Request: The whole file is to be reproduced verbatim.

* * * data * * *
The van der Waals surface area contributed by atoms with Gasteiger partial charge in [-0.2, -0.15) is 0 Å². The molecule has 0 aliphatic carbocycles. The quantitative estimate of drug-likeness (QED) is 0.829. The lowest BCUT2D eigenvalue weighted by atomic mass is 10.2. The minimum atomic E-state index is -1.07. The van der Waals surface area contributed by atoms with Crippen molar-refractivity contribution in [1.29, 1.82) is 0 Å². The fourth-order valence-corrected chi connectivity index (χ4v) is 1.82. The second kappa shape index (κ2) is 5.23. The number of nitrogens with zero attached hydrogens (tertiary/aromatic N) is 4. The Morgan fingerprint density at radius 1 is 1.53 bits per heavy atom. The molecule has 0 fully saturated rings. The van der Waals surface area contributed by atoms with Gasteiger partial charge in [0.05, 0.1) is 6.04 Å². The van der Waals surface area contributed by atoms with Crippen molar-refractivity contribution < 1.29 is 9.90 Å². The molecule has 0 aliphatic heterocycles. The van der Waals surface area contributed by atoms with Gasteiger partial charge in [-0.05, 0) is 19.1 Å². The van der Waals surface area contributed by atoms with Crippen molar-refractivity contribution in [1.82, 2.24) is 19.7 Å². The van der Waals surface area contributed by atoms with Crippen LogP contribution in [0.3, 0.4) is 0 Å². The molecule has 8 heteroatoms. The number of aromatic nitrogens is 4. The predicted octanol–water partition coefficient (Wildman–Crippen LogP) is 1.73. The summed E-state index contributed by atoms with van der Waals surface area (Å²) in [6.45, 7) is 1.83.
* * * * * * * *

The van der Waals surface area contributed by atoms with Gasteiger partial charge in [-0.2, -0.15) is 0 Å². The molecule has 0 aliphatic carbocycles. The quantitative estimate of drug-likeness (QED) is 0.829. The lowest BCUT2D eigenvalue weighted by atomic mass is 10.2. The minimum atomic E-state index is -1.07. The van der Waals surface area contributed by atoms with Crippen molar-refractivity contribution in [1.29, 1.82) is 0 Å². The fourth-order valence-corrected chi connectivity index (χ4v) is 1.82. The second kappa shape index (κ2) is 5.23. The number of nitrogens with zero attached hydrogens (tertiary/aromatic N) is 4. The Morgan fingerprint density at radius 1 is 1.53 bits per heavy atom. The molecule has 0 fully saturated rings. The van der Waals surface area contributed by atoms with Gasteiger partial charge in [0.05, 0.1) is 6.04 Å². The van der Waals surface area contributed by atoms with Crippen molar-refractivity contribution < 1.29 is 9.90 Å². The molecule has 0 aliphatic heterocycles. The van der Waals surface area contributed by atoms with Gasteiger partial charge in [-0.05, 0) is 19.1 Å². The van der Waals surface area contributed by atoms with Crippen molar-refractivity contribution in [1.82, 2.24) is 19.7 Å². The van der Waals surface area contributed by atoms with Crippen LogP contribution in [0.3, 0.4) is 0 Å². The molecule has 8 heteroatoms. The number of aromatic nitrogens is 4. The predicted octanol–water partition coefficient (Wildman–Crippen LogP) is 1.73. The summed E-state index contributed by atoms with van der Waals surface area (Å²) in [6.45, 7) is 1.83.